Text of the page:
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Background: The antibiotic bedaquiline is a key component of new WHO regimens for drug-resistant tuberculosis; however, predicting bedaquiline resistance from bacterial genotypes remains challenging. We aimed to understand the genetic mechanisms of bedaquiline resistance by analysing Mycobacterium tuberculosis isolates from South Africa. Methods: For this genomic analysis, we conducted whole-genome sequencing of Mycobacterium tuberculosis samples collected at two referral laboratories in Cape Town and Johannesburg, covering regions of South Africa with a high prevalence of tuberculosis. We used the tool ARIBA to measure the status of predefined genes that are associated with bedaquiline resistance. To produce a broad genetic landscape of M tuberculosis in South Africa, we extended our analysis to include all publicly available isolates from the European Nucleotide Archive, including isolates obtained by the CRyPTIC consortium, for which minimum inhibitory concentrations of bedaquiline were available. Findings: Between Jan 10, 2019, and July, 22, 2020, we sequenced 505 M tuberculosis isolates from 461 patients. Of the 64 isolates with mutations within the mmpR5 regulatory gene, we found 53 (83%) had independent acquisition of 31 different mutations, with a particular enrichment of truncated MmpR5 in bedaquiline-resistant isolates resulting from either frameshift mutations or the introduction of an insertion element. Truncation occurred across three M tuberculosis lineages, and were present in 66% of bedaquiline-resistant isolates. Although the distributions overlapped, the median minimum inhibitory concentration of bedaquiline was 0·25 mg/L (IQR 0·12–0·25) in mmpR5-disrupted isolates, compared with 0·06 mg/L (0·03–0·06) in wild-type M tuberculosis. Interpretation: Reduction in the susceptibility of M tuberculosis to bedaquiline has evolved repeatedly across the phylogeny. In our data, we see no evidence that this reduction has led to the spread of a successful strain in South Africa. Binary phenotyping based on the bedaquiline breakpoint might be inappropriate to monitor resistance to this drug. We recommend the use of minimum inhibitory concentrations in addition to MmpR5 truncation screening to identify moderate increases in resistance to bedaquiline. Funding: US Centers for Disease Control and Prevention.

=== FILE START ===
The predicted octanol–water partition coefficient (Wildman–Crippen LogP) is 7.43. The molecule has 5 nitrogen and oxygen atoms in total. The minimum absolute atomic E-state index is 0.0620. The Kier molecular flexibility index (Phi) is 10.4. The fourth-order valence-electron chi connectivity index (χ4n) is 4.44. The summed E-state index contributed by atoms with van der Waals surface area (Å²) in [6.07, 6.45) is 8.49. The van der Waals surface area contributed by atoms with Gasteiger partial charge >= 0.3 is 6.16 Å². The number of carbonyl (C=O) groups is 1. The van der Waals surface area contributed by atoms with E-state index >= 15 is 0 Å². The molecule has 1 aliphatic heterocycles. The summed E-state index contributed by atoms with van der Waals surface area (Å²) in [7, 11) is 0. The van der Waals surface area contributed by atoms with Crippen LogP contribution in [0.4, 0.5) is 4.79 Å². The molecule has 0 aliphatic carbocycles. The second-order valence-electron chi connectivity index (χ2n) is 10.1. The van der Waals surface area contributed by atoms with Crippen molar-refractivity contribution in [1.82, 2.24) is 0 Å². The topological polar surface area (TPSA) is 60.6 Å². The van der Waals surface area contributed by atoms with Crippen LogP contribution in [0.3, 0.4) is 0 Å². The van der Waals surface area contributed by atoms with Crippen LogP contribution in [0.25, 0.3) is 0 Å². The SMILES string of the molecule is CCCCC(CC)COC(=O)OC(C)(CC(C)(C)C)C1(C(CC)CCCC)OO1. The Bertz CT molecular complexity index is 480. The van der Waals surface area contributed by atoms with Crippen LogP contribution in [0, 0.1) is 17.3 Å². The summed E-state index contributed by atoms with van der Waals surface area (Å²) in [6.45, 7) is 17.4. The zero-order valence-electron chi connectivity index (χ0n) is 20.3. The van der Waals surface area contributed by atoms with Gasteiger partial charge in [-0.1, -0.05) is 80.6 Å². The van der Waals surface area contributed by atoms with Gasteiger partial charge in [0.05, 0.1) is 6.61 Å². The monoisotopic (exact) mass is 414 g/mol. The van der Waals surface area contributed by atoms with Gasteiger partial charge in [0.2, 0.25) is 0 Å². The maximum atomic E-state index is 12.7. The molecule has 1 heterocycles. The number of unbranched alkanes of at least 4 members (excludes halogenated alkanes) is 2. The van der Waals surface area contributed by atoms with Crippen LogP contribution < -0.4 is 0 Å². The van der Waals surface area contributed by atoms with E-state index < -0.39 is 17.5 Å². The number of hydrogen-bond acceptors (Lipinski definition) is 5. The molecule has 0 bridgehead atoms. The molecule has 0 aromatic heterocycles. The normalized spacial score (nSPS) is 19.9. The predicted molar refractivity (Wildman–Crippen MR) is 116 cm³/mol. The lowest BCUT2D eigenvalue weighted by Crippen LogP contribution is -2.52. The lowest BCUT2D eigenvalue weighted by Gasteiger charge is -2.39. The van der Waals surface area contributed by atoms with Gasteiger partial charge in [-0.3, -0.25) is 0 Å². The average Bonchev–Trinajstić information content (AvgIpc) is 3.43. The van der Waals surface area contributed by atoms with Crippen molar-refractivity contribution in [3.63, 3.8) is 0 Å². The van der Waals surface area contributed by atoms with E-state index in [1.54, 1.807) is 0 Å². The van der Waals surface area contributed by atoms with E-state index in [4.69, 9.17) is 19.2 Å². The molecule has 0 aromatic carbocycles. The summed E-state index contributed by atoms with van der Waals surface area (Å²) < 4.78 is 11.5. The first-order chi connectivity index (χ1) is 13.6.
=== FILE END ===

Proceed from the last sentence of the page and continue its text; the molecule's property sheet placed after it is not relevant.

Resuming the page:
Original publication




Journal article


The Lancet Microbe

Publication Date